My involvement, or rather interest, in NW Live Arts dates back to its beginnings; Caroline the artistic director is an old friend – in fact, we were at school together – so when I heard that she was planning to use her experience and creativity to bring music to the community in which we both live, I was excited. Not just for myself, but for the writers with whom I work at Freedom from Torture’s Write to Life group.
Freedom from Torture, based in normal times just up the road in Holloway, is a unique charity providing holistic rehabilitation and support to survivors of torture from around the world. ‘Holistic’ in this context has several meanings: when people first come to us, it means that they get legal, immigration and welfare support as well as conventional therapy, on the reasonable basis that if people are worried about homelessness, deportation or their families far away, they’re unlikely to respond so well to therapy.
But it also refers to a range of other therapeutic and creative activities offered to the clients as they progress and heal. There are groups for gardening and bread baking, there is art therapy, and there is Write to Life.
When I first joined this group as a volunteer many years ago, it was three or four clients, meeting to write together, for themselves and each other. But the writing was so exceptional, and their desire for their stories to be heard so strong, that before long we were adventuring into literary festivals, and after that a play, a musical narrative, films, promenade performances and collaborations with the Tate Gallery, the Roundhouse and the V&A, amongst others.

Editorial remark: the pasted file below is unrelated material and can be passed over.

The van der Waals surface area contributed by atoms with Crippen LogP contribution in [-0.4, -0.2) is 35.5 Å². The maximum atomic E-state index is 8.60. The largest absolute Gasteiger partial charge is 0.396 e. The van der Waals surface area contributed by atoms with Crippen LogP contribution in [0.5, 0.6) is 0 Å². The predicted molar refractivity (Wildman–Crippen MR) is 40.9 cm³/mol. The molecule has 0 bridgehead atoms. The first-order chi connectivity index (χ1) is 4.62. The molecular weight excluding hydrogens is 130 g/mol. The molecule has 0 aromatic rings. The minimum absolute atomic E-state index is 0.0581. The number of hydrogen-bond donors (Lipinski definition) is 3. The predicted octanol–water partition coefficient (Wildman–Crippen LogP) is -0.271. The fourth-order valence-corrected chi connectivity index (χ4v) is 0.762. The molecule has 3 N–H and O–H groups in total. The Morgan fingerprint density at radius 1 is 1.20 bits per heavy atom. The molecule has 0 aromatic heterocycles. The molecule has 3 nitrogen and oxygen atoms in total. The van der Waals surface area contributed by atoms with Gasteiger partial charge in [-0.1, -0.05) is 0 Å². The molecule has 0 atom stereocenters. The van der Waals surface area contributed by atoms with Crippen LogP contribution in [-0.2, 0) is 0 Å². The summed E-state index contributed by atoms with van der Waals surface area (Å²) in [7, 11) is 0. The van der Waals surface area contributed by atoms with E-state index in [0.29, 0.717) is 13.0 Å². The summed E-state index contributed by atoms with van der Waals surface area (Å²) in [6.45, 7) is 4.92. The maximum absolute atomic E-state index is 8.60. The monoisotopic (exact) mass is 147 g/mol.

So when NW Live Arts asked if we’d be interested in collaborating with the world-class, world inspired musicians in their stable, the possibilities were exciting.
This is our second collaboration: the first was on ‘Music and Body’, with different writers and musicians. For that, the music and the writing were developed separately, and the performers only came together on the day. This time we did it a bit differently, introducing the musical possibilities before the writing was done, and I hope and believe that this will be reflected in the final outcome.
The theme of ‘Belonging’ – what it means and where it can be found – obviously resonates very strongly with the writers, all four of whom have been forced, in fear of their lives, to flee homes, families and lives on different continents, bringing with them nothing but the hope of a new start and some kind of reconciliation with the past. So there’s a lot of sadness and loss in these pieces, as well as shoots of hope and the sweetness of nostalgia.
Inevitably, a lot of what we produce in Write to Life is sad, or painful, or angry. But that doesn’t mean it can’t also be beautiful. We have found over the years that the rocket fuel for writing can be deep anger, pain or sorrow; but sheathing it in beautiful words, music and images can turn this work into a kind of stealth weapon, slipping behind the defences of the indifferent or even hostile audience, who would run several miles from a rant about asylum or immigration in a newspaper or on social media.
We hope that the work we’ve produced for this concert will speak to our common humanity as social beings, looking for a home amongst strangers. In the current, explicitly hostile environment to asylum seekers and refugees this is desperately urgent.
After all, every one of us reading this is descended from migrants. And it’s not going to change any time soon.